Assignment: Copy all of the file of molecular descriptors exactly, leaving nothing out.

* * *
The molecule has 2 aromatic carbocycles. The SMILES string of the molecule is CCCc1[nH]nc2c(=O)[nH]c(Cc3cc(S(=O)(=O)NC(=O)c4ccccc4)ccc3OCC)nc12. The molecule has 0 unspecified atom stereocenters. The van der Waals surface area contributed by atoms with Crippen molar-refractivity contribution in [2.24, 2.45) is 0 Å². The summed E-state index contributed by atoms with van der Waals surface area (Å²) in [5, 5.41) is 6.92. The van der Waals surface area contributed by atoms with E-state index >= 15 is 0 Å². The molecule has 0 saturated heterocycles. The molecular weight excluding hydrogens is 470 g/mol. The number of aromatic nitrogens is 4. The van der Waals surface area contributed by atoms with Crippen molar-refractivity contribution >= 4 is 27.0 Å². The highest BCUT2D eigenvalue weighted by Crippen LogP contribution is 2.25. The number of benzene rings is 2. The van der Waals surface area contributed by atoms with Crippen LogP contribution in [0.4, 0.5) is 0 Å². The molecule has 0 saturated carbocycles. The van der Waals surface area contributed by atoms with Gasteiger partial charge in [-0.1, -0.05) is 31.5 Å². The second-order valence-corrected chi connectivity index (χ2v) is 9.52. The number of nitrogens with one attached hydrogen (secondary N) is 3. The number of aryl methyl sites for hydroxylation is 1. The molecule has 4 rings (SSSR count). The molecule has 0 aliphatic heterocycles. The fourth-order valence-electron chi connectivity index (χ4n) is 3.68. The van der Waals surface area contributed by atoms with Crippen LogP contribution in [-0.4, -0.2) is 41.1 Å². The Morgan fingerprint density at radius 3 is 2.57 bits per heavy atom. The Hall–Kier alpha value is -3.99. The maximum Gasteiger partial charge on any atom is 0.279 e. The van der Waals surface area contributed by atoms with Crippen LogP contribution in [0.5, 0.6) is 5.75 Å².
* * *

The molecule has 2 aromatic carbocycles. The SMILES string of the molecule is CCCc1[nH]nc2c(=O)[nH]c(Cc3cc(S(=O)(=O)NC(=O)c4ccccc4)ccc3OCC)nc12. The molecule has 0 unspecified atom stereocenters. The van der Waals surface area contributed by atoms with Crippen molar-refractivity contribution in [2.24, 2.45) is 0 Å². The summed E-state index contributed by atoms with van der Waals surface area (Å²) in [5, 5.41) is 6.92. The van der Waals surface area contributed by atoms with E-state index >= 15 is 0 Å². The molecule has 0 saturated heterocycles. The molecular weight excluding hydrogens is 470 g/mol. The number of aromatic nitrogens is 4. The van der Waals surface area contributed by atoms with Crippen molar-refractivity contribution >= 4 is 27.0 Å². The highest BCUT2D eigenvalue weighted by Crippen LogP contribution is 2.25. The number of benzene rings is 2. The van der Waals surface area contributed by atoms with Crippen LogP contribution in [0.4, 0.5) is 0 Å². The molecule has 0 saturated carbocycles. The van der Waals surface area contributed by atoms with Gasteiger partial charge in [-0.1, -0.05) is 31.5 Å². The second-order valence-corrected chi connectivity index (χ2v) is 9.52. The number of nitrogens with one attached hydrogen (secondary N) is 3. The number of aryl methyl sites for hydroxylation is 1. The molecule has 4 rings (SSSR count). The molecule has 0 aliphatic heterocycles. The fourth-order valence-electron chi connectivity index (χ4n) is 3.68. The van der Waals surface area contributed by atoms with Crippen LogP contribution in [-0.4, -0.2) is 41.1 Å². The Morgan fingerprint density at radius 3 is 2.57 bits per heavy atom. The Hall–Kier alpha value is -3.99. The maximum Gasteiger partial charge on any atom is 0.279 e. The van der Waals surface area contributed by atoms with Crippen LogP contribution in [0.5, 0.6) is 5.75 Å².